There's been a drop in builder confidence in the market for newly-built single-family homes -- and you can blame Hurricanes Harvey and Irma.
At the same time, the August reading was revised down a point to 67.
“The recent hurricanes have intensified our members’ concerns about the availability of labor and the cost of building materials,” said NAHB Chairman Granger MacDonald. “Once the rebuilding process is underway, I expect builder confidence will return to the high levels we saw this spring.”
The HMI is derived from a monthly survey that gauges builder perceptions of current single-family home sales and sales expectations for the next six months as “good,” “fair” or “poor.” Builders are asked to rate traffic of prospective buyers as “high to very high,” “average” or “low to very low.”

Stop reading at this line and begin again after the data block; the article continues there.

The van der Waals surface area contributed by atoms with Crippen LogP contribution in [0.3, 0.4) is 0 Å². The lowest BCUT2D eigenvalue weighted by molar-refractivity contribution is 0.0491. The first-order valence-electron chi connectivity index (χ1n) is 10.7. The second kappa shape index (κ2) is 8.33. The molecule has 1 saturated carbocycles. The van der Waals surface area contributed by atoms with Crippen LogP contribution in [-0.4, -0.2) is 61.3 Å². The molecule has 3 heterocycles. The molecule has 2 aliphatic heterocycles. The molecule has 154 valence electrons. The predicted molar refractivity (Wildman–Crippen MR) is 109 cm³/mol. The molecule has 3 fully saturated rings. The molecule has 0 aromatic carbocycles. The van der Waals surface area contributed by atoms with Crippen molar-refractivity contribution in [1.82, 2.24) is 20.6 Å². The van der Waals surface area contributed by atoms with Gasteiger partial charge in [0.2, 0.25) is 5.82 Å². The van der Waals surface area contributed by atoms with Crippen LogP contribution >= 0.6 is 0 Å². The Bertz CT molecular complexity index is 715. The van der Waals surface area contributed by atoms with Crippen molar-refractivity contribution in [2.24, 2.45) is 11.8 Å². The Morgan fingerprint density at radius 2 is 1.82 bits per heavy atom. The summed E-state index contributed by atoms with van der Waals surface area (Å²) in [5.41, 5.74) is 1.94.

Scores for each component are then used to calculate a seasonally adjusted index where any number over 50 indicates that more builders view conditions as good than poor.
All three HMI components posted losses in September but remain at healthy levels. The component gauging current sales conditions fell four points to 70 and the index charting sales expectations in the next six months dropped four points to 74. The component measuring buyer traffic slipped a single point to 47.
Looking at the three-month moving averages for regional HMI scores, the West was up three points to 77 and the Northeast rose one point to 49. The South dropped a single point to 66 and the Midwest fell three points to 63.
“Despite this month’s drop, builder confidence is still on very firm ground,” said NAHB Chief Economist Robert Dietz. “With ongoing job creation, economic growth and rising consumer confidence, we should see the housing market continue to recover at a gradual, steady pace throughout the rest of the year.”